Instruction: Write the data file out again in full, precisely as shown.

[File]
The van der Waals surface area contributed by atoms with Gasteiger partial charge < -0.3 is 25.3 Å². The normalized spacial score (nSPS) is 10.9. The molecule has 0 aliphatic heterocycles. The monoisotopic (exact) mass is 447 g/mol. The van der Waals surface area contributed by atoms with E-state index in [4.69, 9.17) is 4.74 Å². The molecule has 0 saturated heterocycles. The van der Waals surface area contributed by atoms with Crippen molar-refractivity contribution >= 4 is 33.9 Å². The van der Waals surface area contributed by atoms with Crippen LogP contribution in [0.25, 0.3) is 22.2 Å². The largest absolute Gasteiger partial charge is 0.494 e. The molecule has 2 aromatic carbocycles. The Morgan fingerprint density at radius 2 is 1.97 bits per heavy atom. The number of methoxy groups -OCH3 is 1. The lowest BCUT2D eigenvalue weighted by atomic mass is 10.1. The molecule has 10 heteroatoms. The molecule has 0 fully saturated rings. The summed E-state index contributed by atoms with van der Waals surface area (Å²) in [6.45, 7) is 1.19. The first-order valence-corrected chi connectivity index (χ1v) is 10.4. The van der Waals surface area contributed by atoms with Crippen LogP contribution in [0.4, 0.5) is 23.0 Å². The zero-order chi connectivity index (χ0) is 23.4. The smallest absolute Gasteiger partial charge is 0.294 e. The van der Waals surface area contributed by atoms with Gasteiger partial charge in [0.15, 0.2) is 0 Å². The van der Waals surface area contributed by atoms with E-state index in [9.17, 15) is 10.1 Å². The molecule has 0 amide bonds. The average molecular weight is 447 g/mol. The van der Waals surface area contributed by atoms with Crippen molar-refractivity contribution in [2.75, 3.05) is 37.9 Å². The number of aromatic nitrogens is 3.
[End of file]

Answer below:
The van der Waals surface area contributed by atoms with Gasteiger partial charge < -0.3 is 25.3 Å². The normalized spacial score (nSPS) is 10.9. The molecule has 0 aliphatic heterocycles. The monoisotopic (exact) mass is 447 g/mol. The van der Waals surface area contributed by atoms with E-state index in [4.69, 9.17) is 4.74 Å². The molecule has 0 saturated heterocycles. The van der Waals surface area contributed by atoms with Crippen molar-refractivity contribution >= 4 is 33.9 Å². The van der Waals surface area contributed by atoms with Crippen LogP contribution in [0.25, 0.3) is 22.2 Å². The largest absolute Gasteiger partial charge is 0.494 e. The molecule has 2 aromatic carbocycles. The Morgan fingerprint density at radius 2 is 1.97 bits per heavy atom. The number of methoxy groups -OCH3 is 1. The lowest BCUT2D eigenvalue weighted by atomic mass is 10.1. The molecule has 10 heteroatoms. The molecule has 0 fully saturated rings. The summed E-state index contributed by atoms with van der Waals surface area (Å²) in [6.45, 7) is 1.19. The first-order valence-corrected chi connectivity index (χ1v) is 10.4. The van der Waals surface area contributed by atoms with Crippen LogP contribution in [0.4, 0.5) is 23.0 Å². The zero-order chi connectivity index (χ0) is 23.4. The smallest absolute Gasteiger partial charge is 0.294 e. The van der Waals surface area contributed by atoms with Gasteiger partial charge in [0.15, 0.2) is 0 Å². The van der Waals surface area contributed by atoms with E-state index in [9.17, 15) is 10.1 Å². The molecule has 0 amide bonds. The average molecular weight is 447 g/mol. The van der Waals surface area contributed by atoms with Crippen molar-refractivity contribution in [2.75, 3.05) is 37.9 Å². The number of aromatic nitrogens is 3.